By December 16, 2008 2 Comments Read More →

A Surprising New Threat to Children's Literacy

Usually, if I want to read criticism of the ALA and its works, I need look no farther than the Library Journal website. But, this fall, as the Washington Post reports (“Plot Twist,” by Valerie Strauss), attacks have been coming from unlikely quarters:

John Beach, associate professor of literacy education at St. John’s University in New York, studied 30 years of book lists chosen by children and adults. He found that less than 5 percent overlap between the Children’s Choice Awards — named every year by the International Reading Association — and the library association’s annual Notable Children’s Books list, which includes many Newbery and Caldecott winners.

Books prized by children had stories and characters “accessible” to their lives, Beach’s report concluded. “The Newbery has probably done far more to turn kids off to reading than any other book award in children’s publishing,” he said.

I like the way he softened the remark with a “probably”–it’s like saying, “That drunk driver was probably responsible for the deaths of that family he ran over.” Also, it implies that there are other serious contenders. Inquiring minds want to know who they are.

I agree that the 5 percent overlap is worth discussing. And, as we all know, awards, no matter how prestigious, are highly subjective. I’d say they sometimes get it wrong, but every award winner is wrong for some part of its audience.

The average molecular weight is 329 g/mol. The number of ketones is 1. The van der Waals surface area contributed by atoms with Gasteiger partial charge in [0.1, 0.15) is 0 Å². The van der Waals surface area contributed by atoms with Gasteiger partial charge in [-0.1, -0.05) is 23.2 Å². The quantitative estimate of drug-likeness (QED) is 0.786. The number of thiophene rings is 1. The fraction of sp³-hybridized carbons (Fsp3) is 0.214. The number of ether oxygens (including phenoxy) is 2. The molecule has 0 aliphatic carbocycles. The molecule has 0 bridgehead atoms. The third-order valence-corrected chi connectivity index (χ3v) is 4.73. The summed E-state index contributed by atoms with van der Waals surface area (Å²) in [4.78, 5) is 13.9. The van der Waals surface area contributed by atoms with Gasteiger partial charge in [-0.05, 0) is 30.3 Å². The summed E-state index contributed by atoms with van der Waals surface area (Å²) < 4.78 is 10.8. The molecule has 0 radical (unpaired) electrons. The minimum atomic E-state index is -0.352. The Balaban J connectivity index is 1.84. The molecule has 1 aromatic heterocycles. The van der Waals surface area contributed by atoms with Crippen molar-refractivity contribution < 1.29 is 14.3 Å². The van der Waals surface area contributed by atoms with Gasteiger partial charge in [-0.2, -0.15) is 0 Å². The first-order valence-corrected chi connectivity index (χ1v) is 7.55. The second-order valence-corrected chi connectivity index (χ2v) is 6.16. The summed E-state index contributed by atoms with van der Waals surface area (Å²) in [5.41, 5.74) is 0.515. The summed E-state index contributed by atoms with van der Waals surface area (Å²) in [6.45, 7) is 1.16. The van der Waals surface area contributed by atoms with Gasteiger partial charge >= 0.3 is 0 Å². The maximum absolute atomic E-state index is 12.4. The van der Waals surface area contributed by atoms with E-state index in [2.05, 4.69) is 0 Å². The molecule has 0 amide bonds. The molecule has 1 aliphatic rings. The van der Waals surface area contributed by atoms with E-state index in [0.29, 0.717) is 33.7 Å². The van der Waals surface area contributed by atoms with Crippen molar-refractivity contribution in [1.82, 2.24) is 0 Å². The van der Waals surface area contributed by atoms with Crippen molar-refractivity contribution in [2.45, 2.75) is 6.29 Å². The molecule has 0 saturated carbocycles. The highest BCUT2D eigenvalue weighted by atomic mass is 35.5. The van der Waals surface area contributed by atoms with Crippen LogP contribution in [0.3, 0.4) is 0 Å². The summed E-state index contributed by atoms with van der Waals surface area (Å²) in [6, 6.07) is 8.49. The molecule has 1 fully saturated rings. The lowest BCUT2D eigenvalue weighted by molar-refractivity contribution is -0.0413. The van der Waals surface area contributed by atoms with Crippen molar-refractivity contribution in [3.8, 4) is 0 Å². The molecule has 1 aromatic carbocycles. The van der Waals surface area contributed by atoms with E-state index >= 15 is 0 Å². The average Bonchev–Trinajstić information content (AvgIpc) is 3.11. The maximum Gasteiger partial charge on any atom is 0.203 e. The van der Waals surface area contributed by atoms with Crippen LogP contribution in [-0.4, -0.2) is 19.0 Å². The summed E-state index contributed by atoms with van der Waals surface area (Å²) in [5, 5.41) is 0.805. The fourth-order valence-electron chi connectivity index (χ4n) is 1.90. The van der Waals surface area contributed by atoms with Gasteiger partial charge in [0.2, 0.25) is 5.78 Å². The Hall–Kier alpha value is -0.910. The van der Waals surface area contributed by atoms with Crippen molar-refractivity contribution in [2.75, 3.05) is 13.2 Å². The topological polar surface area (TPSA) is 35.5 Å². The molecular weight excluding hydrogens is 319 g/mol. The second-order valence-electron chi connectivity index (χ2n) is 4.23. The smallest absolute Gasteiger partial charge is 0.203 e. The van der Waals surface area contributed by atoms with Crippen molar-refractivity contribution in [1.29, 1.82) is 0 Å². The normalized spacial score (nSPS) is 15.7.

But, above all–really? The Newbery makes kids hate reading? As I see it from my highly subjective point of view, learning is supposed to be challenging. If the Newbery pick reflected the kinds of books that kids already like and are already reading, what has been gained? Wouldn’t that be kind of like a certificate of participation? Kids are already reading the kinds of books they like to read–adults are supposed to broaden their horizons by trying to pick the best things they can read. Granted, the adults are adults, so there’s a built-in disconnect. But if it weren’t for my youthful attempts to emulate the reading tastes of better readers, I’d still be reading the Hardy Boys. Not that there’s anything wrong with that, but, you know.



About the Author:

Keir Graff is Executive Editor of Booklist Publications and the author of five books. His most recent is the middle-grade novel, The Other Felix (2011). Follow him on Twitter at @Booklist_Keir.

2 Comments on "A Surprising New Threat to Children's Literacy"

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  1.' Nancy Silverrod says:

    I devoured Newbery books as a kid, and still read them every year. I haven’t managed to read all of them yet, but I find that I am getting a lot out of many of the lesser-known winners and honor books as I read or re-read. Newbery books are not too challenging for most readers. Some non- or reluctant-readers may need to be sold through some good book-talking, but that’s our job!

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